Weather models seem to indicate that the dry period is beginning in Brazil. We will now continue to debate the size of the second crop corn. If it continues to dry out as forecast, I think we can assume we have seen the highest estimates on corn production. We may start to see analysts start trimming those production estimates.
Exports today were exceptional on soybeans and corn but widely expected. Wheat sales were very low. Wheat importers around the world have not made many purchases at these high levels but have started in the last couple weeks. The market seems to be settling into a range now and these countries have resigned to the fact this is not going to be a quick up move and a big correction. We are going to be at these elevated prices for a while. China is buying corn and beans from us which is unusual for this time of year.
What To Do
Corn & Beans
Corn continues its steady climb toward $8. It has been interesting to see the new crop contracts take more initiative as the market’s job is to attract and keep acres. New crop beans made it back over $15 and the old crop is trying to get back to $17. Soybeans’ job is to keep from losing any of those acres to corn. Both the corn and soybean market also need to put in a weather premium and if the crop is threatened, they are going to need to slow some demand. We have not gotten to a level to slow demand at all. If we have any weather hiccup this summer we are going to go to levels we have never seen before. Right now the path of least resistance is up and so far any major breaks have been buying opportunities. But we all also know how quickly the market can go the other way if we do not have a weather problem and hurt some demand somehow. We need to keep scaling in sales and pulling our average up. I would be doing it in small increments but protect some profit. We do not need to be aggressive and you can reach with orders. I think everyone should be at least 15% priced on corn and 25% on beans. If you are not there, the market is offering great opportunities to catch up.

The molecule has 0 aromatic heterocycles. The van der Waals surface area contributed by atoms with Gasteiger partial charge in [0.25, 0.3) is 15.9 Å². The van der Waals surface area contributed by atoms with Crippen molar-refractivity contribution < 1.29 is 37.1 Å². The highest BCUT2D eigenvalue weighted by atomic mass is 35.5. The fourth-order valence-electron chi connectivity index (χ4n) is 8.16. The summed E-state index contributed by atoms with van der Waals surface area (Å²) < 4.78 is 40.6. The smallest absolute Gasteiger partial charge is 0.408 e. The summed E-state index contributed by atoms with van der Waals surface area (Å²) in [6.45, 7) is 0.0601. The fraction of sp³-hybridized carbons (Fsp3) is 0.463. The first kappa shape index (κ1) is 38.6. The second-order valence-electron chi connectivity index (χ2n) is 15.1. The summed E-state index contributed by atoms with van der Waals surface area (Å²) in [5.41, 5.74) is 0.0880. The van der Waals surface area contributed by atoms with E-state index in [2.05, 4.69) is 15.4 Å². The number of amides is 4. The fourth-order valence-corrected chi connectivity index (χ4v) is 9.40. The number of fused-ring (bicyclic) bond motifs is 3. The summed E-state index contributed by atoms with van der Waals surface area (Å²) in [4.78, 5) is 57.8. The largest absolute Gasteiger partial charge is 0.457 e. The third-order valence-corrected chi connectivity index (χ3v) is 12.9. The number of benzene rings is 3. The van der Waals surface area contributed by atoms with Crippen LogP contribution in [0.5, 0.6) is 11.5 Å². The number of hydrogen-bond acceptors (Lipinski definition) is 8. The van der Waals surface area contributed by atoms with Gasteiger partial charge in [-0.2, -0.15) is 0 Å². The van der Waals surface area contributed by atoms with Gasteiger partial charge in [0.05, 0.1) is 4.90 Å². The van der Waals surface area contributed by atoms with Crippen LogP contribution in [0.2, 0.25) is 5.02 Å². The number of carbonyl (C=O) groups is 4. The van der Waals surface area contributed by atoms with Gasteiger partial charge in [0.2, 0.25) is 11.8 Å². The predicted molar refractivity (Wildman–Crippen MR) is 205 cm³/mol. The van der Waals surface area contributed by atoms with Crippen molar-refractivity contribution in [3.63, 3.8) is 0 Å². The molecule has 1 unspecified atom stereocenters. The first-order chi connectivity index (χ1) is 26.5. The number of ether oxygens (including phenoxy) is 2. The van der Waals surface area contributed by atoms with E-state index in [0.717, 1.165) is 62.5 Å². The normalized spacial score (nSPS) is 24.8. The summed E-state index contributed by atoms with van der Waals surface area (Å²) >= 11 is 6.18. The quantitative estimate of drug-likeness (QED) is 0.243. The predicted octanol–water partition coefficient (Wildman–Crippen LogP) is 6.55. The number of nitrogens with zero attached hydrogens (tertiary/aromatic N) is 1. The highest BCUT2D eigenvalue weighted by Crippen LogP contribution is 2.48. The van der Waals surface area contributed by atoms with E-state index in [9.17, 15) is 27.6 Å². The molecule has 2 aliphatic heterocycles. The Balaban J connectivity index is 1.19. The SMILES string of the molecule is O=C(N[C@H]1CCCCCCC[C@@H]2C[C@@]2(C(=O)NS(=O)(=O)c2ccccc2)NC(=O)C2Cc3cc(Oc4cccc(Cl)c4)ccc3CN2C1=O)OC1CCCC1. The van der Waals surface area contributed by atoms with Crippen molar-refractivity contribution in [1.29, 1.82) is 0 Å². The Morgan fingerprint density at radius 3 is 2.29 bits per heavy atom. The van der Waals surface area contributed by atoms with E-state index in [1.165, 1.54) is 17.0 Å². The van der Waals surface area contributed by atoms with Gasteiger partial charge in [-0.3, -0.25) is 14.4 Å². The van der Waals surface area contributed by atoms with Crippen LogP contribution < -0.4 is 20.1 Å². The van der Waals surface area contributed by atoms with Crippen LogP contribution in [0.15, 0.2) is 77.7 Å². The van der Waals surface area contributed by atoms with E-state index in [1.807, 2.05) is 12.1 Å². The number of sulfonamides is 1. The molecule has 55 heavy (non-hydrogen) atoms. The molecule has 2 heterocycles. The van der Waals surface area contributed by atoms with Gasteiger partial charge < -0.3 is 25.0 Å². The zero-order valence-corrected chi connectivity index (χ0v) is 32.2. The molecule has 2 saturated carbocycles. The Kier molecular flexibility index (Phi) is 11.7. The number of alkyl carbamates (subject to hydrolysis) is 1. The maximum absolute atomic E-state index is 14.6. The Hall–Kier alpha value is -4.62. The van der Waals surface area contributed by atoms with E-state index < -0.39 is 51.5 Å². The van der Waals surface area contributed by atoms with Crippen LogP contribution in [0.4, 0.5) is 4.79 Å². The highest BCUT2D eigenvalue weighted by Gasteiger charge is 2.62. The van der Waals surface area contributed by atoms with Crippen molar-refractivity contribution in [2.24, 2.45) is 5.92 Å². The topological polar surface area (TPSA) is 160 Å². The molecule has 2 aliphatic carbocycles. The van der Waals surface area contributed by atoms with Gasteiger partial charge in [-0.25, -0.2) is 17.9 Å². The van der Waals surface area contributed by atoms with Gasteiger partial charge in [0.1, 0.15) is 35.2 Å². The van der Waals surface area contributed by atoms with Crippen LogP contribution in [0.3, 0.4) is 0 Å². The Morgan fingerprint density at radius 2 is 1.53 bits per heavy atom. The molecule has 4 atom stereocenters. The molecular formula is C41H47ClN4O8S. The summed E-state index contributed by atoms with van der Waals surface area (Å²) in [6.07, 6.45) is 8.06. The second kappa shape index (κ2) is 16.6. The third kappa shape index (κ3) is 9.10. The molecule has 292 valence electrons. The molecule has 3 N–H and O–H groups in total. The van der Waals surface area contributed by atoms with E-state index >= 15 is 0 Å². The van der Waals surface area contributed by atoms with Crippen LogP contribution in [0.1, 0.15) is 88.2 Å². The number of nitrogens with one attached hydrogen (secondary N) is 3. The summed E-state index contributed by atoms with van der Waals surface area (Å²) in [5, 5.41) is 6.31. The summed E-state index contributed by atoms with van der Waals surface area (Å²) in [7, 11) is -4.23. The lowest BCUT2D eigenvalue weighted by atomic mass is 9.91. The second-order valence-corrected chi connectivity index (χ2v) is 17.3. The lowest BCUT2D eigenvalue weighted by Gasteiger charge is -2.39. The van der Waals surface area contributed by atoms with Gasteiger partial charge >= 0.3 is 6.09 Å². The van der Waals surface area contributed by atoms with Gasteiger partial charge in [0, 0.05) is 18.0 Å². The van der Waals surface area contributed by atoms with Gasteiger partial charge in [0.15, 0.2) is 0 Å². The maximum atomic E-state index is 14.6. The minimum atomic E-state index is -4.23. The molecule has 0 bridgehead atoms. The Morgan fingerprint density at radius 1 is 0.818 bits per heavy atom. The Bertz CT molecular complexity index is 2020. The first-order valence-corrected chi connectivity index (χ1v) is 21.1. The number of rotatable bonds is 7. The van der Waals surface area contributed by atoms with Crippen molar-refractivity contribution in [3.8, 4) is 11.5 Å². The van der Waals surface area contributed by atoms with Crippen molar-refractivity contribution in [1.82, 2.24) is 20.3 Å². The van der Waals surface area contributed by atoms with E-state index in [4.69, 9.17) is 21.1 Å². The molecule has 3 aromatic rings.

Chicago wheat is riding the coat tails of the other wheat contracts right now. The crop is one of the lowest rated in the wheat belt as they have been almost dust bowl dry. As mentioned above there is a chance of major rain events late in April so the market will be closely watching. The US has not picked up increased export business so far and with the strength in the dollar is not expected to right now. Wheat may be the only commodity that has seen any price rationing. If you have wheat hedges, let’s try to get them rolled to the sept at even. The spreads have been working back toward normal. There is still some room at some flour mills for harvest bushels. The basis is very cheap but the flat price makes up for some of that.
Parts of Texas and the cotton belt are dust bowl dry but parts of the delta are too wet to plant. Higher crude is also supportive to cotton as it raises the price of the competition (synthetic fibers). Demand in India remains very strong offsetting concerns about slowing Chinese demand. Production shortfalls in India mean that they are going to have to import way more than normal. Some officials estimate that India may need to import the equivalent of 2 million US bales. The market was looking for net cancellations of exports due to China canceling but they may have been offset by Indian purchases. New crop cotton is back above 1.20 and basis is not weakening in our markets. You are not wrong to sell 120 cotton.
I hope everyone has a wonderful Easter although I bet most will be in the planter. Stay safe!